VGG16 & VGG19.
Introduced in 2014 [21], they are deeper CNNs than Alexnet and consist of 16 and 19 weight layers, respectively, including convolutional, RELU, max pooling and fully connected layers. The pretrained versions of MatConvNet follow the same principles as Alexnet in terms of their training procedure and processing stages, but they don’t include a normalization layer due to lack of performance improvement on the ILSVRC dataset and increased computation time and memory consumption [21]. The MatConvNet versions of VGG16 and VGG19 had 28.7% and 28.5% top1 error rate performance, respectively, and a 9.9% top5 error rate performance for both on the validation data of ILSVRC2012.
Data analyses
In all analyses, we employed as distance metric the normalized Euclidean distance between the neuronal responses or deep CNN unit activations:
where is the response of neuron or deep CNN unit i, to stimulus 1, and n is the number of neurons or the number of deep CNN units in a specific layer. For the representational similarity analyses, we computed also a second distance metric: 1 Spearman’s correlation coefficient. The Spearman rank correlation coefficient ρ was computed between the neural responses or CNN units’ activations for all stimulus pairs.
To compare neuronal data to CNN layers, we performed representational similarity analysis [49], using both distance metrics. We constructed representational dissimilarity matrices (RDMs) for the whole stimulus set (n = 64 stimuli) for both IT neurons and each deep CNN layer (trained and untrained separately; for examples see Fig 3), by arranging all possible pairwise distances in 64×64 RDMs. We extracted all values above the diagonal (upper triangle of the RDM, excluding the diagonal) of the symmetrical RDMs, and computed for each layer the Spearman rank correlation coefficient between the distances of the corresponding pairs of the neural and CNN matrices.
We computed 95% confidence intervals of the Spearman correlation coefficient between neural and CNN distances by resampling with replacement 10,000 times 119 neurons out of our pool of IT neurons and correlating each time the resulting neural distance matrix with each deep CNN layer for the trained and untrained versions of the same network. The confidence intervals corresponded to the 2.5 and 97.5 percentiles of the bootstrapped correlation coefficient distributions. To assess whether the trained deep CNN layers significantly differed from the untrained, we computed for each CNN layer the distribution of the paired differences of trained minus untrained layer correlations across the 10,000 iterations (one difference per bootstrapped neuronal sample). For each layer, we computed the percentile in the corresponding distribution of the zero difference value and these defined the p values of the test. For each of the 3 CNNs, we corrected the p values for multiple comparisons (n = number of CNN layers) using the Benjamini and Hochberg [50] False Discovery Rate (FDR) procedure. A difference between the trained and untrained CNNs was judged to be significant when FDR q < 0.05. The same procedure was used to assess the significance of the difference in ITCNN correlations between the original and reduced shape size for each of the CNN layers (Fig 5). We employed a similar procedure to test the significance of the difference in Spearman rank correlation coefficients of the neural and CNN distances between the first layer and each subsequent layer. Thus, we computed the pairwise difference between the correlation for the first and a subsequent layer for each of the 10,000 bootstrapped neural samples and then obtained the percentile of the zero difference in that distribution of differences. The p values were corrected for multiple comparisons using the FDR procedure and significance was defined when q < 0.05.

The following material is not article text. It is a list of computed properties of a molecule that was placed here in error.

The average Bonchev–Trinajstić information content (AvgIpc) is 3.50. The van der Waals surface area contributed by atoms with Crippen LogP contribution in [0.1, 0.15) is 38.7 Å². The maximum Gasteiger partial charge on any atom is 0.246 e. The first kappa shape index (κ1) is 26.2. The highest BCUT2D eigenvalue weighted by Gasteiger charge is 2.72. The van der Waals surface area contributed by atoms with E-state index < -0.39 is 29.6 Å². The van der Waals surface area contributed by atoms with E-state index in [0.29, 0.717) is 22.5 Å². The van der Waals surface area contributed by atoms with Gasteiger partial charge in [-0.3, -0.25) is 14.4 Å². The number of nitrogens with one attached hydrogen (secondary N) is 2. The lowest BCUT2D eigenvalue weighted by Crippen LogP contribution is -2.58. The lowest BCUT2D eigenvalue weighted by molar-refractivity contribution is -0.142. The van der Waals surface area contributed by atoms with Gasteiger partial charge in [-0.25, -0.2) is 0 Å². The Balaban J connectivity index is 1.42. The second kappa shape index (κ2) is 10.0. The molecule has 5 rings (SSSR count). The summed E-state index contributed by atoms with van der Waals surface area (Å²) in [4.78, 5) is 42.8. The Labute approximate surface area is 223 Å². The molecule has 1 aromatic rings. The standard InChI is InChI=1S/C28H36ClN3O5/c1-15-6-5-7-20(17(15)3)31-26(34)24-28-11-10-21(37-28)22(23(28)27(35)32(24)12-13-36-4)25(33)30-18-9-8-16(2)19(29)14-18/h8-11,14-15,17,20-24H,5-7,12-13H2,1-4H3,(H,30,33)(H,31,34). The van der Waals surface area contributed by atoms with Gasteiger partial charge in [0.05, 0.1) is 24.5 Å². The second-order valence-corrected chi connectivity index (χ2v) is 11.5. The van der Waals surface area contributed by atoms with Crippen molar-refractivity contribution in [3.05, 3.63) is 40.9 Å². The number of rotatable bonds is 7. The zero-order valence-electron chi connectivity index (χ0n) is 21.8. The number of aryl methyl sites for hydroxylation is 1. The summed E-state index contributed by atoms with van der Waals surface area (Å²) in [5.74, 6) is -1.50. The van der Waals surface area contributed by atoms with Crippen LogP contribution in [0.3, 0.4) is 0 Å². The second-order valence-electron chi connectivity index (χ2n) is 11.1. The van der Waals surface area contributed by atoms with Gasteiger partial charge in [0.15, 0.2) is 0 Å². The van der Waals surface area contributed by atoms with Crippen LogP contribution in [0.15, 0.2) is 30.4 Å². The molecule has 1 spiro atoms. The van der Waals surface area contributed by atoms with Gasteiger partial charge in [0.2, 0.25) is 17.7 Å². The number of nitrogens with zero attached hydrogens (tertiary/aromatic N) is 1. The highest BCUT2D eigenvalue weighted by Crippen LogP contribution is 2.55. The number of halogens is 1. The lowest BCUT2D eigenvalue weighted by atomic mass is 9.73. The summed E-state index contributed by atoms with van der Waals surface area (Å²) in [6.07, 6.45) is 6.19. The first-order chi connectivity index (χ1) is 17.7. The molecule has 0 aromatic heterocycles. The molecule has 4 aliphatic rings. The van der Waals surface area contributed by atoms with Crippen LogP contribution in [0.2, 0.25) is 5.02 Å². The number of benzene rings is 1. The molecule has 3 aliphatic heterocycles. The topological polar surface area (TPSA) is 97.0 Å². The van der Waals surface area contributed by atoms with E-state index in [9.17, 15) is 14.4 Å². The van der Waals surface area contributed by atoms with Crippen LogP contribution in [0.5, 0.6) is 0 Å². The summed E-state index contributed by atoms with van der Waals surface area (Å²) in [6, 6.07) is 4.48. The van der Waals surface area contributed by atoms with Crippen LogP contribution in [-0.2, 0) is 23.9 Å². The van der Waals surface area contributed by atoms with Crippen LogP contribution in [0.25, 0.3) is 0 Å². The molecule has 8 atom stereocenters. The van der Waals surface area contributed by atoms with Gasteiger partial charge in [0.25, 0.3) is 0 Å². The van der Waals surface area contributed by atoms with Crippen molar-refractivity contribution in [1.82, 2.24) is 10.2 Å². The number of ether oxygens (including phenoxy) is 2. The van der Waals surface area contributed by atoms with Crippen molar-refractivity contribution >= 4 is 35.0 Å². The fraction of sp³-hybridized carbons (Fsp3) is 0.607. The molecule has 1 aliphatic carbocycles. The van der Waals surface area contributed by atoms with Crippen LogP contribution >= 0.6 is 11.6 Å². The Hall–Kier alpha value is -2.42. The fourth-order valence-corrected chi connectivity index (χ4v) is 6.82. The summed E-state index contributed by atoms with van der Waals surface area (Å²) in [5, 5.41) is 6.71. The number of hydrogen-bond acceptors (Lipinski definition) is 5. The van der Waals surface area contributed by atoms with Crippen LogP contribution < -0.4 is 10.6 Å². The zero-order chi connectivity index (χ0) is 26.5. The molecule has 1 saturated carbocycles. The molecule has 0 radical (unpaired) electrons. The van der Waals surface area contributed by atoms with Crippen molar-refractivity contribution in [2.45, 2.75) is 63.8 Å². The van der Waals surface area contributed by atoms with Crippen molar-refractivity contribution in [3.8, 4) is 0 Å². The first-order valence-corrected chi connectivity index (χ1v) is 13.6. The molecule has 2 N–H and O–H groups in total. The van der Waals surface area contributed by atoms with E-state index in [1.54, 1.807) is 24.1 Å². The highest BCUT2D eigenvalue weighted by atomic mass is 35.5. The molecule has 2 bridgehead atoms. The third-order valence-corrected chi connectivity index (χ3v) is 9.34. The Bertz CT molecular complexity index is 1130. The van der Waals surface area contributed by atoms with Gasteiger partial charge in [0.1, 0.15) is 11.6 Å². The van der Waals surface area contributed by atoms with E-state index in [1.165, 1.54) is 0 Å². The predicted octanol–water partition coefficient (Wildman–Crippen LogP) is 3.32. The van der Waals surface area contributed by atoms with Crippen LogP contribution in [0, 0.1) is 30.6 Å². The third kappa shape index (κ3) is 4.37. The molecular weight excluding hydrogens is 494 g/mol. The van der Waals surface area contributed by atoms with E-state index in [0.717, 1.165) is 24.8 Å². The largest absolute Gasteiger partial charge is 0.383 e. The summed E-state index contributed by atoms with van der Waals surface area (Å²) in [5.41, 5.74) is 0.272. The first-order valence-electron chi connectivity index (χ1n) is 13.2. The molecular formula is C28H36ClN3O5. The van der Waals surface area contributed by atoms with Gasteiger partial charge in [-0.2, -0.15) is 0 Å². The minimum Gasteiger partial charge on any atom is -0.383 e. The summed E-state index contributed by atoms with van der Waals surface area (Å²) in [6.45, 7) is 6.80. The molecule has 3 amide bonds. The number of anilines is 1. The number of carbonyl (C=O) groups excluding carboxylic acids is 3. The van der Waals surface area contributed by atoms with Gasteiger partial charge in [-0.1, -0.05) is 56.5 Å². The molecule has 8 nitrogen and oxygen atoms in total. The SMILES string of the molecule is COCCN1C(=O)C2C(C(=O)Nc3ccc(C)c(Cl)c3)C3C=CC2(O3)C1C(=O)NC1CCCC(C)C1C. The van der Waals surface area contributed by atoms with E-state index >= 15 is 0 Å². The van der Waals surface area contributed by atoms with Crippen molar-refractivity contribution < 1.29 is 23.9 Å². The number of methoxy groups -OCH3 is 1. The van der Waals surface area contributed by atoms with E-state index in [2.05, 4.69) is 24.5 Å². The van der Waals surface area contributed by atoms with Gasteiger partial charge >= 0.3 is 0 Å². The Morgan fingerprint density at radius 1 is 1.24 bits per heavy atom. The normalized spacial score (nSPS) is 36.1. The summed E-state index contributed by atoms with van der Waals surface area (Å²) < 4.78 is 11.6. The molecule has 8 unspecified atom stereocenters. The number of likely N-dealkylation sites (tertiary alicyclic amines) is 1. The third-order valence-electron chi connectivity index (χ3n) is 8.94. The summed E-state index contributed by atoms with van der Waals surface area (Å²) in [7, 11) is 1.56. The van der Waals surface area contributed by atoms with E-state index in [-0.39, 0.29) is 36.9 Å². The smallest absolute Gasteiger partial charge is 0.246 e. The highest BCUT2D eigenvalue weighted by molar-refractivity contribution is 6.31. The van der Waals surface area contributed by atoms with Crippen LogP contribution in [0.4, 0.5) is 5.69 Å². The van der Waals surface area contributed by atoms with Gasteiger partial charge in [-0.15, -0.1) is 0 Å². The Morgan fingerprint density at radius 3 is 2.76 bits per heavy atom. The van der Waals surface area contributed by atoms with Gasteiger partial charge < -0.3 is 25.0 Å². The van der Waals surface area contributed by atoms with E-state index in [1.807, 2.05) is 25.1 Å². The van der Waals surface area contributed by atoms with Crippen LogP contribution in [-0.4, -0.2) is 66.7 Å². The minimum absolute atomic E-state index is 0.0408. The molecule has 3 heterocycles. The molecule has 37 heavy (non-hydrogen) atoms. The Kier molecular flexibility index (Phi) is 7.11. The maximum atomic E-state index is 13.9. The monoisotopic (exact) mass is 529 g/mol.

In the second analysis, using only the original, nonbootstrapped distances, we compared the pairwise Euclidean stimulus distances amongst the 4 stimulus groups R, IC, ISC, ISS. For each group, we included only the stimulus pairs numbered 1–8 in Fig 1, i.e. for each group the members of the a and b rows of Fig 1. In addition, we selected the distances for the “ISCa vs. ISSa” and “ISCb vs. ISSb” pairs of Fig 1, e.g. the columnwise distances between row a of ISC and row a of ISS in Fig 1 (likewise for the b rows). This produced twice 8 distances for the ISC versus ISS comparison, which we analyzed separately, unlike in Kayaert et al. [12]. For each of the 4 groups and the two ISC versus ISS comparisons, we computed the mean distance (and standard errors of the mean) across the 8 pairs per group or comparison. To quantify the relationship between the mean distances across groups for the neural data and each CNN layer, we computed the Pearson correlation coefficient between the mean neural distances and the mean distances of the CNN layers (n = 6 pairs of distances per layer). A similar analysis was performed comparing the CNN layer distances and the distances based on the human ratings. However, for this analysis, the available human rating data consisted of the distances that were computed by Kayaert et al [12], having an ISC versus ISS comparison of 8 stimulus pairs (for selection of those pairs, see [12]) instead of twice 8 pairs as above. We compared those distances with the average of the “ISCa vs. ISSa” and “ISCb vs. ISSb” pairs of the CNN layers. Note that our average neural distances for the “ISCa vs. ISSa” and “ISCb vs. ISSb” pairs were highly similar to those for the 8 “ISC vs. ISS” pairs selected by Kayaert et al. [12], justifying this procedure.
We compared neural dissimilarities also with dissimilarities based on pixel graylevels and the HMAX model [5], employing the same procedures as in Kayaert et al.. We computed the Euclidean distance between the graylevel values of the pixels for all image pairs (Fig 3B). In addition, we computed the Euclidean distances between the outputs of C2units of the HMAX model as described by Riesenhuber and Poggio [5] and presented in [12]. The HMAX C2 units were designed to extract moderately complex features from objects, irrespective of size, position and their relative geometry in the image. HMAXbased dissimilarities were computed as the Euclidean distance between the output of the 256 C2 units.